Randy Shirbroun, ND0C, of Worthington, Minnesota, reports some great 80 meter conditions last weekend. He wrote that he was "was playing around off and on in the 10 Meter Contest and there was some great Es and so-so TE on Saturday evening and especially Sunday afternoon. But for me, the really exciting thing was around midnight (local) on Friday night on 80 meters. I run exclusively QRP, so I am definitely a slave to the whims of the propagation gods. There wasn't anything going on 10 when I checked it around 0545 UTC Saturday -- not very surprising, but I was hoping for maybe a little MS (meteor scatter) or Es. So I went to 80 CW and was very pleasantly surprised. I was able to work 6 Central and Eastern Europeans (HA, HB, 9A, S5 and DK) in an hour, running 5 W to a dipole at 45 feet here in Southwestern Minnesota. It wasn't easy, but the band was relatively quiet with no big pile-ups and the guys on the other end were patient and obviously had good ears. It was definitely my best hour of 80 meter DXing! I think that was a very special opening, but I definitely need to check 80 more often (I'll bet it was a great night for the guys on 160 with decent antennas and a little power). Hopefully it is a sign of things to come this winter on the lower bands, especially with non-existent sunspots. Maybe 5BDXCC with QRP is possible! I have 240 on 10, 270 on 15, 270 on 20, 100 on 40 and now 55 on 80 - we'll see!"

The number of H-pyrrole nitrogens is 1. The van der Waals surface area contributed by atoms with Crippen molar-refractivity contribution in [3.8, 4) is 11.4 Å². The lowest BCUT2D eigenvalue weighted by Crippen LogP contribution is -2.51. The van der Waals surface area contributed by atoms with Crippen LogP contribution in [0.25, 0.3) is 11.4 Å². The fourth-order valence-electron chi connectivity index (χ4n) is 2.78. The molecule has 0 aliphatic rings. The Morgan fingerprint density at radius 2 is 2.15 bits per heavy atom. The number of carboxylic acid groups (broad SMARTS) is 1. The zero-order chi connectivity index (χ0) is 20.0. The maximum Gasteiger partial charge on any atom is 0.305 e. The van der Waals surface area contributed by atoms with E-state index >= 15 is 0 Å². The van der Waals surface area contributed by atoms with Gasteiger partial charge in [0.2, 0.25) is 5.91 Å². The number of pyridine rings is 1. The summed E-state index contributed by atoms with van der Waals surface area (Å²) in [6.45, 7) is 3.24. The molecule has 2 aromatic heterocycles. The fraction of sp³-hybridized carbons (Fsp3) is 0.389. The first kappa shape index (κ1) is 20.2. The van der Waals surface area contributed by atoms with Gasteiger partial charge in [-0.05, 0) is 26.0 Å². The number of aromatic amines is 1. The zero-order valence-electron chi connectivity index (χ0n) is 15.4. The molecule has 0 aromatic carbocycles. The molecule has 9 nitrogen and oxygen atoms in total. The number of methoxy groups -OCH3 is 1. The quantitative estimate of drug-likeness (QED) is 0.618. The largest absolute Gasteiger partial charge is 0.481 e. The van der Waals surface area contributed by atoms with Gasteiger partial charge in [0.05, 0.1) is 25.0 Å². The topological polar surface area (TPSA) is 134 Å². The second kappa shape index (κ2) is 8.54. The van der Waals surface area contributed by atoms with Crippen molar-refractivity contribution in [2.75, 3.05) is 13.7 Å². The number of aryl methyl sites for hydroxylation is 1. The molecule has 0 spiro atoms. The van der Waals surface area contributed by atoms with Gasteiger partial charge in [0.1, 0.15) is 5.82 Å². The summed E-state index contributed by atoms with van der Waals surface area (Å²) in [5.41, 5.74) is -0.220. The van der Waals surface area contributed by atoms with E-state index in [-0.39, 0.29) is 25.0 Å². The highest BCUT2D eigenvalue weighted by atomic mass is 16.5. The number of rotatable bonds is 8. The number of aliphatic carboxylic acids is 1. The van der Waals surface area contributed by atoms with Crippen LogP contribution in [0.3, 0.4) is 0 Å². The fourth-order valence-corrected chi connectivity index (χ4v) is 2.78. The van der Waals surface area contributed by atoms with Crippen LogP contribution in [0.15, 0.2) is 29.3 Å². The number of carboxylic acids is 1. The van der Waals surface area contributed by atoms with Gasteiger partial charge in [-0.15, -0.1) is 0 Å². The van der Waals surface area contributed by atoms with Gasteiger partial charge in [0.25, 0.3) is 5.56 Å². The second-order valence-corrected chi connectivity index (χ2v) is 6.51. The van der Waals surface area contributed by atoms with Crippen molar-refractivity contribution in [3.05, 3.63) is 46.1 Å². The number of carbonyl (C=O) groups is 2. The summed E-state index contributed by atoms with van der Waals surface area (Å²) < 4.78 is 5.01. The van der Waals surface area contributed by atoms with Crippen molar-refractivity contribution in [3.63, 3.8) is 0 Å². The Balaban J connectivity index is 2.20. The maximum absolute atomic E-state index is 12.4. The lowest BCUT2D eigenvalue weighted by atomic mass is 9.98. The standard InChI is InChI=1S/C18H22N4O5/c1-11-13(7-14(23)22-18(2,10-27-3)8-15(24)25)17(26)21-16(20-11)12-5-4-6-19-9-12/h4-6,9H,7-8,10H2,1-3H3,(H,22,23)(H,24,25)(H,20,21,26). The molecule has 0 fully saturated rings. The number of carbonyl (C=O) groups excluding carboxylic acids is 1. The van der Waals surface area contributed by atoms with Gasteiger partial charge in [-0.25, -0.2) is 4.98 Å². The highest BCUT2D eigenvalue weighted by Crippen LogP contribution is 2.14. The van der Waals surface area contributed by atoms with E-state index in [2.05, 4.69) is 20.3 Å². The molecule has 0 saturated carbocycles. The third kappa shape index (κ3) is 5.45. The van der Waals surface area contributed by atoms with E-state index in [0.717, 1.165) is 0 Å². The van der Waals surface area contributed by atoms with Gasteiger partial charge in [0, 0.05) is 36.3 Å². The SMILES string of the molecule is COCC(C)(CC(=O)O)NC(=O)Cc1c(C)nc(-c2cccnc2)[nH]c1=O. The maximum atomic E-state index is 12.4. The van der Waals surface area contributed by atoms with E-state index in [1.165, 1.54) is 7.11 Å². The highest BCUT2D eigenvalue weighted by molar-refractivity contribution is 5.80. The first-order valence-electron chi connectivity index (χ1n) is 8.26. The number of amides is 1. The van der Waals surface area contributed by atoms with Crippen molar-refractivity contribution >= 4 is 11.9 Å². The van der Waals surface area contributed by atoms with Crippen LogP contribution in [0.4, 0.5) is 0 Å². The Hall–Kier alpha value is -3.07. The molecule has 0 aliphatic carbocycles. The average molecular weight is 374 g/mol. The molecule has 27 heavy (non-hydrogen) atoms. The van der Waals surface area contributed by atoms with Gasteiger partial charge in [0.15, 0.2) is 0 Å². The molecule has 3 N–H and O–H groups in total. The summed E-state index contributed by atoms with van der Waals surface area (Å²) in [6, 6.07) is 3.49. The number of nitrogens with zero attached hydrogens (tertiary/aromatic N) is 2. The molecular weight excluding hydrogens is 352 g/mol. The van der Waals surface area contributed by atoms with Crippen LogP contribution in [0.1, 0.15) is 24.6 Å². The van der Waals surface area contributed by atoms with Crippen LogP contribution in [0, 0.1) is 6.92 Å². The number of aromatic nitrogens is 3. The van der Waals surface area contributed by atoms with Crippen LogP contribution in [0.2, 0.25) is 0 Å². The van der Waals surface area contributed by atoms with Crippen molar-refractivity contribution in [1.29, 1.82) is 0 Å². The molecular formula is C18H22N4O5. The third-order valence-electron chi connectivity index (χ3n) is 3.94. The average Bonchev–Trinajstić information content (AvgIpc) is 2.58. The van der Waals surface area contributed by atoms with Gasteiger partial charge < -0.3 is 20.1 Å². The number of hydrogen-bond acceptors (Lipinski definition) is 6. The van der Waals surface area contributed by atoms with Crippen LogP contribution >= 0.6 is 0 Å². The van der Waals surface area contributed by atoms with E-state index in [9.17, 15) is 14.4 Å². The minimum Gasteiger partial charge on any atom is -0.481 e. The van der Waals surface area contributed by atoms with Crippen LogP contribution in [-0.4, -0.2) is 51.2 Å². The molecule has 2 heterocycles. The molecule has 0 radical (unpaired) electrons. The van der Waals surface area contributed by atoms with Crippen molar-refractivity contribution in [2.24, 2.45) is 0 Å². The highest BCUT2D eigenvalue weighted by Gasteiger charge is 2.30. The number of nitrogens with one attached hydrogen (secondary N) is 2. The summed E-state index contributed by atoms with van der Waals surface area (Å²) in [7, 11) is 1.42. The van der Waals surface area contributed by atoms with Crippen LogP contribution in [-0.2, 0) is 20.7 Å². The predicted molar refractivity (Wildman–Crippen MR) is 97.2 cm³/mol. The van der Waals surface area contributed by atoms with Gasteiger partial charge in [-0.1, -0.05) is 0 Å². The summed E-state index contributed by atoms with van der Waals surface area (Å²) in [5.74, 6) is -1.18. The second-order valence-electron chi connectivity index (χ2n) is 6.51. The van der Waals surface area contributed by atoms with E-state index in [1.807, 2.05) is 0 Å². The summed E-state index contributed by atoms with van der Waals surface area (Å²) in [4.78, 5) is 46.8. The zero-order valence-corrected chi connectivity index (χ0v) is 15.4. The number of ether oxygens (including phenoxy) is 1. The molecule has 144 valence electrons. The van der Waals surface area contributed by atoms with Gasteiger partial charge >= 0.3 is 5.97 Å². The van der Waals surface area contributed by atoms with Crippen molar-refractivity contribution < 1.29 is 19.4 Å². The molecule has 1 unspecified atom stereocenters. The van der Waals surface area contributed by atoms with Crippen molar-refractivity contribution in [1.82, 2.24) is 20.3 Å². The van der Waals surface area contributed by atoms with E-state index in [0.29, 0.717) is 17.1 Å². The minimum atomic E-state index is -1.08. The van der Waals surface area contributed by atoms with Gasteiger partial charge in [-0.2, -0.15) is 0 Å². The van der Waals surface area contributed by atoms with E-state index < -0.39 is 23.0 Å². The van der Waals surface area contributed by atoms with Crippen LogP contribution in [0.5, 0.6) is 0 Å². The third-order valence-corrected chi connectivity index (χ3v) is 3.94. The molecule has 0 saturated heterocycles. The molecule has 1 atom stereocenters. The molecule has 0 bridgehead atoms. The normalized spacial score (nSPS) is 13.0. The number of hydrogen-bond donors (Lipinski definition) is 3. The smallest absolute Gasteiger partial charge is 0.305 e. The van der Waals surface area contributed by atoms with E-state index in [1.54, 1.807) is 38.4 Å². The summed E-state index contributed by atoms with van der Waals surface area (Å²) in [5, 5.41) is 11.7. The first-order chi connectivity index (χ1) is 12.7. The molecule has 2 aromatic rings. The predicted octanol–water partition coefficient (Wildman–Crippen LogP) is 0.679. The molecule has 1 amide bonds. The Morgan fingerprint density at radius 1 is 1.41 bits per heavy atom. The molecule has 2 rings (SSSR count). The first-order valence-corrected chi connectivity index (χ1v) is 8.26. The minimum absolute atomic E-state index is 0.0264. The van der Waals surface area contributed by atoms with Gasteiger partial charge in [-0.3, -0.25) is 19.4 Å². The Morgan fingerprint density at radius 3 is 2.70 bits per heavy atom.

Randy Crews, W7TJ, of Spokane, Washington, wrote on December 16 that "we are still in the low portion of the cycle, and I remember in years past during this time with a quiet Sun and geomagnetic field, low band propagation is exceptionally good. The higher solar activity enhances 40 meters, 30 meters and even 80 meters. Last weekend, I worked three new European countries on 160 meters. Eighty, 40, and 30 meters offer short path European propagation starting an hour before local sunrise, switching to long path at sunrise and back to short path propagation once again about 45 minutes to an hour past sunrise. Pretty cool!"